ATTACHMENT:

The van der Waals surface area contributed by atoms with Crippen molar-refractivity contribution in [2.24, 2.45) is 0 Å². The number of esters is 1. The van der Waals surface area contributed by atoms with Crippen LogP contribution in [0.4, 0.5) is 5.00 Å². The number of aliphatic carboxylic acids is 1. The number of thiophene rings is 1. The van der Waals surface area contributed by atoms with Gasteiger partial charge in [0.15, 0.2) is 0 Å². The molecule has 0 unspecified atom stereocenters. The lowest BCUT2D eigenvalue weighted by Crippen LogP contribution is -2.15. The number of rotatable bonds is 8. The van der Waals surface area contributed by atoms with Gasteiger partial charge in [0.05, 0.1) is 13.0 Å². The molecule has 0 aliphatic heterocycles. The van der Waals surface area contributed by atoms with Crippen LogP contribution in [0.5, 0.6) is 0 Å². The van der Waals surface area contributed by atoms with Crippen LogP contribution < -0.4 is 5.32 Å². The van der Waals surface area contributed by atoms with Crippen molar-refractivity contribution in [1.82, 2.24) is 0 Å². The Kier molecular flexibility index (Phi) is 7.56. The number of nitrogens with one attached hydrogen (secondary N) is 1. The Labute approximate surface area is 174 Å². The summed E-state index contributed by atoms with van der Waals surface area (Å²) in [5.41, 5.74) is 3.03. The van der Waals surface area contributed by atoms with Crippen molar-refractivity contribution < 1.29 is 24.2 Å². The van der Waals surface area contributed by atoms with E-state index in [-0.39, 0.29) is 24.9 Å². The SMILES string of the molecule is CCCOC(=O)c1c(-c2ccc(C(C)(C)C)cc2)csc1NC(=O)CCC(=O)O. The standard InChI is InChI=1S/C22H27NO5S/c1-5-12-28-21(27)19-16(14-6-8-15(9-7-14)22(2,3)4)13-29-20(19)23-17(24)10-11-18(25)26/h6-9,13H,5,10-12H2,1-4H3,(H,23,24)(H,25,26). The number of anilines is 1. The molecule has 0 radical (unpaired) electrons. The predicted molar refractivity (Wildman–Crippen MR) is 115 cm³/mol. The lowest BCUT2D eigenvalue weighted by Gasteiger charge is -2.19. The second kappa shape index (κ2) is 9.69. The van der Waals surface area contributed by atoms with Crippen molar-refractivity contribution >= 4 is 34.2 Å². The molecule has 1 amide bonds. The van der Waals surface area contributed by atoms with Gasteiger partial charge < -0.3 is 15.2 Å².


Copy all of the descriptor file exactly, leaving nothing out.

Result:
The van der Waals surface area contributed by atoms with Crippen molar-refractivity contribution in [2.24, 2.45) is 0 Å². The number of esters is 1. The van der Waals surface area contributed by atoms with Crippen LogP contribution in [0.4, 0.5) is 5.00 Å². The number of aliphatic carboxylic acids is 1. The number of thiophene rings is 1. The van der Waals surface area contributed by atoms with Gasteiger partial charge in [0.15, 0.2) is 0 Å². The molecule has 0 unspecified atom stereocenters. The lowest BCUT2D eigenvalue weighted by Crippen LogP contribution is -2.15. The number of rotatable bonds is 8. The van der Waals surface area contributed by atoms with Gasteiger partial charge in [0.05, 0.1) is 13.0 Å². The molecule has 0 aliphatic heterocycles. The van der Waals surface area contributed by atoms with Crippen LogP contribution in [0.5, 0.6) is 0 Å². The van der Waals surface area contributed by atoms with Crippen LogP contribution < -0.4 is 5.32 Å². The van der Waals surface area contributed by atoms with Crippen molar-refractivity contribution in [1.82, 2.24) is 0 Å². The Kier molecular flexibility index (Phi) is 7.56. The number of nitrogens with one attached hydrogen (secondary N) is 1. The Labute approximate surface area is 174 Å². The summed E-state index contributed by atoms with van der Waals surface area (Å²) in [5.41, 5.74) is 3.03. The van der Waals surface area contributed by atoms with Crippen molar-refractivity contribution < 1.29 is 24.2 Å². The van der Waals surface area contributed by atoms with E-state index in [-0.39, 0.29) is 24.9 Å². The SMILES string of the molecule is CCCOC(=O)c1c(-c2ccc(C(C)(C)C)cc2)csc1NC(=O)CCC(=O)O. The standard InChI is InChI=1S/C22H27NO5S/c1-5-12-28-21(27)19-16(14-6-8-15(9-7-14)22(2,3)4)13-29-20(19)23-17(24)10-11-18(25)26/h6-9,13H,5,10-12H2,1-4H3,(H,23,24)(H,25,26). The number of anilines is 1. The molecule has 0 radical (unpaired) electrons. The predicted molar refractivity (Wildman–Crippen MR) is 115 cm³/mol. The lowest BCUT2D eigenvalue weighted by Gasteiger charge is -2.19. The second kappa shape index (κ2) is 9.69. The van der Waals surface area contributed by atoms with Crippen molar-refractivity contribution >= 4 is 34.2 Å². The molecule has 1 amide bonds. The van der Waals surface area contributed by atoms with Gasteiger partial charge < -0.3 is 15.2 Å².